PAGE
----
One of the less-surprising moments on Tuesday was when U.S. Rep. Michelle Lujan Grisham won the Democratic primary for governor. A recent Albuquerque Journal poll showed Lujan Grisham more than 40 points ahead of former television executive and son of a past New Mexico governor, Jeff Apodaca. On Tuesday night, election numbers showed Lujan Grisham with more than 60 percent of the vote against Apodaca and state Sen. Joe Cervantes.
“You guys are awesome,” Lujan Grisham said to supporters Tuesday night during a victory speech in Albuquerque.
In the last several weeks, the race became increasingly contentious when Apodaca’s campaign criticized Lujan Grisham’s role in a private company that manages the state’s high risk insurance pool. Apodaca said Lujan Grisham, along with state Rep. Debbie Armstrong, were profiting from exploiting sick and vulnerable New Mexicans. Lujan said the high risk pool helped those without insurance and that she recently divested herself from the company she started with Armstrong.
Earlier this year, a former congressional intern claimed she was fired for being transgender in 2015. Lujan Grisham and her campaign have consistently denied the allegation. The young woman, Riley Del Rey, has since taken to publicly criticising the congresswoman and pledging her support to Apodaca.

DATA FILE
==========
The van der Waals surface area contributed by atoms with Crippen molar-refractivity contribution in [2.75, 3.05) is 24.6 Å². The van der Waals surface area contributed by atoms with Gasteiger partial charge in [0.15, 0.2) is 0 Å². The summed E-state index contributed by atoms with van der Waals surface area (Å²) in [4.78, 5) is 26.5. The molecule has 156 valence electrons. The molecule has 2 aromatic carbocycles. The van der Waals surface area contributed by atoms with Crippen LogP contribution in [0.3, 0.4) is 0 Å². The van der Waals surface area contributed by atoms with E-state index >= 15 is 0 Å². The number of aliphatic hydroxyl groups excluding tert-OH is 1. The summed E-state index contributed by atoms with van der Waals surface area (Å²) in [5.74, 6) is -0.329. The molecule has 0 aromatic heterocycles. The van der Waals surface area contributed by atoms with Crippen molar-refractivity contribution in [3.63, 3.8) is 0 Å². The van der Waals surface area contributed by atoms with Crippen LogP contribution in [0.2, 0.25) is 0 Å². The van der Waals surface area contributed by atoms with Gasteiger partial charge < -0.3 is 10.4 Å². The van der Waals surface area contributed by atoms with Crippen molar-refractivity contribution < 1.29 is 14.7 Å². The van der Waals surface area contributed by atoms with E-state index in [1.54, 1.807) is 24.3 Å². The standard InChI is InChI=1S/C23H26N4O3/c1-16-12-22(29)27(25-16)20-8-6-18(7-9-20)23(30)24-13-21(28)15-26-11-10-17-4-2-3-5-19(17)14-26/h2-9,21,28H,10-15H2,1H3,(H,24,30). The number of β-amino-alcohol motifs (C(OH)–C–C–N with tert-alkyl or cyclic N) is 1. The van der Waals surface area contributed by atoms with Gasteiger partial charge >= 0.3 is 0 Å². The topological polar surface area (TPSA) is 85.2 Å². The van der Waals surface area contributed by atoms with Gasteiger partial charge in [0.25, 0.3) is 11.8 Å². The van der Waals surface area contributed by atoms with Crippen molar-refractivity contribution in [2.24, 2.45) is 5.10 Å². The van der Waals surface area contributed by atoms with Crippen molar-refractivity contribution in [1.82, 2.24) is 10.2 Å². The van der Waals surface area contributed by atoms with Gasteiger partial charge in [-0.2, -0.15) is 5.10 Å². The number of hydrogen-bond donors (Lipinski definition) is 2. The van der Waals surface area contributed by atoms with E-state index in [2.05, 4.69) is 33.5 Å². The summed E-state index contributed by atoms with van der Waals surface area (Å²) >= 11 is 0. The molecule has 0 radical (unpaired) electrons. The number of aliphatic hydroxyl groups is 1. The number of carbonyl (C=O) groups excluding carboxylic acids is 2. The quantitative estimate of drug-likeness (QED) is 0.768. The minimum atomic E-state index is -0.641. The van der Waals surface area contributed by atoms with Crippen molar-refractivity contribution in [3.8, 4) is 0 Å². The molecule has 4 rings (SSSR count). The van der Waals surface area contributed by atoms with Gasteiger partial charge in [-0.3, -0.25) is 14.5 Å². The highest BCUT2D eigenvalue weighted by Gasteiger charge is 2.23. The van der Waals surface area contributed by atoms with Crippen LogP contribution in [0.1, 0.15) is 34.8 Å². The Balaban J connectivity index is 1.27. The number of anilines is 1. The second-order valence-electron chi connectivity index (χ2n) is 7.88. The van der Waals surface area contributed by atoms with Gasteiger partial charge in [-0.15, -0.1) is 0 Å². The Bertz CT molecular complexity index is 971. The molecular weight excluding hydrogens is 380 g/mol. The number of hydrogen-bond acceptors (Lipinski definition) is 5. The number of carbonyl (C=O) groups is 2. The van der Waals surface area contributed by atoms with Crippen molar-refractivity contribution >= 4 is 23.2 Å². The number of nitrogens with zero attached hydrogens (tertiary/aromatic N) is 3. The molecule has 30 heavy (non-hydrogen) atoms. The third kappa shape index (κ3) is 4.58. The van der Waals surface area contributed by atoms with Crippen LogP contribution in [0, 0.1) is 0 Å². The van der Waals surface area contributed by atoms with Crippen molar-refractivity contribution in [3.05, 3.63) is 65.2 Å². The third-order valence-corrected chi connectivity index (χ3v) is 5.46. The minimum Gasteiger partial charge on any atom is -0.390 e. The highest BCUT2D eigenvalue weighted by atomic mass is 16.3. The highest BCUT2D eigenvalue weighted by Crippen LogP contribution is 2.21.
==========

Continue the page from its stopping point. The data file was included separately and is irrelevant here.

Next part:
Both Del Rey’s termination and Lujan Grisham’s healthcare work will surely come up sometime in the next five months leading up to the general election, but Lujan Grisham told supporters on Tuesday to be ready for them and more, particularly from right-leaning PACs.
“The false attacks and phony scandals, we need to talk about those for just a little. Poquito,” Lujan Grisham said during her victory speech.
“The truth is, they are nothing compared to the negative campaign of distortion and the lies we are likely to see from the national Republican Party.”
Lujan told Albuquerque radio station KANW-FM that Cervantes called her and was “gracious” in his concession. She did not know if Apodaca had reached out, but said she had not yet spoken to him.
At his campaign party, Apodaca stopped short of conceding but said he knew Lujan Grisham was going to beat him during early voting. He vowed to “keep the pressure on our political leaders” even if it’s through a private venture instead of public service.
Standing next to his wife, Apodaca said he wasn’t sure what was next for him.
“God always opens up our paths for us,” he said. “We don’t know what that is, but tomorrow’s a new day.”
Lujan Grisham will now face Republican U.S. Rep. Steve Pearce in the November election. The two currently serve in Congress together and their race will mark the first time two sitting Congress members have faced off against each other in a gubernatorial race.